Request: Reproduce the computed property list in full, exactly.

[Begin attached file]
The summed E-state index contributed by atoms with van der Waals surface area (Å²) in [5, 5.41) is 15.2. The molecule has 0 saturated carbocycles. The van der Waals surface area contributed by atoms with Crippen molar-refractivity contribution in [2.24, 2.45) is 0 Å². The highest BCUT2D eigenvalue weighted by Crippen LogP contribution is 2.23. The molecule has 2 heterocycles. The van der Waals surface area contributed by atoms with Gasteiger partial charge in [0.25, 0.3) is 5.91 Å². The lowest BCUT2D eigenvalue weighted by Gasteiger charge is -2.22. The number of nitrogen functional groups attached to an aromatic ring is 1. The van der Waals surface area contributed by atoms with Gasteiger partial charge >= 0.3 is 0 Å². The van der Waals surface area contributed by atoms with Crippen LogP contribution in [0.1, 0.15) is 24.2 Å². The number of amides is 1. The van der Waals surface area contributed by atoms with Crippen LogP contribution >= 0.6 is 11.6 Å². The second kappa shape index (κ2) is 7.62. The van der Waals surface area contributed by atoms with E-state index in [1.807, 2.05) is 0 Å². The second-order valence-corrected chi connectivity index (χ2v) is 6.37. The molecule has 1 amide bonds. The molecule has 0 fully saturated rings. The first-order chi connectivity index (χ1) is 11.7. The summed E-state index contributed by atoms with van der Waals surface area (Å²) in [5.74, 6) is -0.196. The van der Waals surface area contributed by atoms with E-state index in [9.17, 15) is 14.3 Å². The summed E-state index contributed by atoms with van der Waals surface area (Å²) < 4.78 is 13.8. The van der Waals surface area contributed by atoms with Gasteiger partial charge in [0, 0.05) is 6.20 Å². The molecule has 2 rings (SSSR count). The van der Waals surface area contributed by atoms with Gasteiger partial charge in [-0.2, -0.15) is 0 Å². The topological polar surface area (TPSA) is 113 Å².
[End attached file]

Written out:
The summed E-state index contributed by atoms with van der Waals surface area (Å²) in [5, 5.41) is 15.2. The molecule has 0 saturated carbocycles. The van der Waals surface area contributed by atoms with Crippen molar-refractivity contribution in [2.24, 2.45) is 0 Å². The highest BCUT2D eigenvalue weighted by Crippen LogP contribution is 2.23. The molecule has 2 heterocycles. The van der Waals surface area contributed by atoms with Gasteiger partial charge in [0.25, 0.3) is 5.91 Å². The lowest BCUT2D eigenvalue weighted by Gasteiger charge is -2.22. The number of nitrogen functional groups attached to an aromatic ring is 1. The van der Waals surface area contributed by atoms with Gasteiger partial charge >= 0.3 is 0 Å². The van der Waals surface area contributed by atoms with Crippen LogP contribution in [0.1, 0.15) is 24.2 Å². The number of amides is 1. The van der Waals surface area contributed by atoms with Crippen LogP contribution >= 0.6 is 11.6 Å². The second kappa shape index (κ2) is 7.62. The van der Waals surface area contributed by atoms with E-state index in [1.807, 2.05) is 0 Å². The second-order valence-corrected chi connectivity index (χ2v) is 6.37. The molecule has 1 amide bonds. The molecule has 0 fully saturated rings. The first-order chi connectivity index (χ1) is 11.7. The summed E-state index contributed by atoms with van der Waals surface area (Å²) in [5.74, 6) is -0.196. The van der Waals surface area contributed by atoms with E-state index in [9.17, 15) is 14.3 Å². The summed E-state index contributed by atoms with van der Waals surface area (Å²) < 4.78 is 13.8. The van der Waals surface area contributed by atoms with Gasteiger partial charge in [0, 0.05) is 6.20 Å². The molecule has 2 rings (SSSR count). The van der Waals surface area contributed by atoms with Gasteiger partial charge in [-0.2, -0.15) is 0 Å². The topological polar surface area (TPSA) is 113 Å².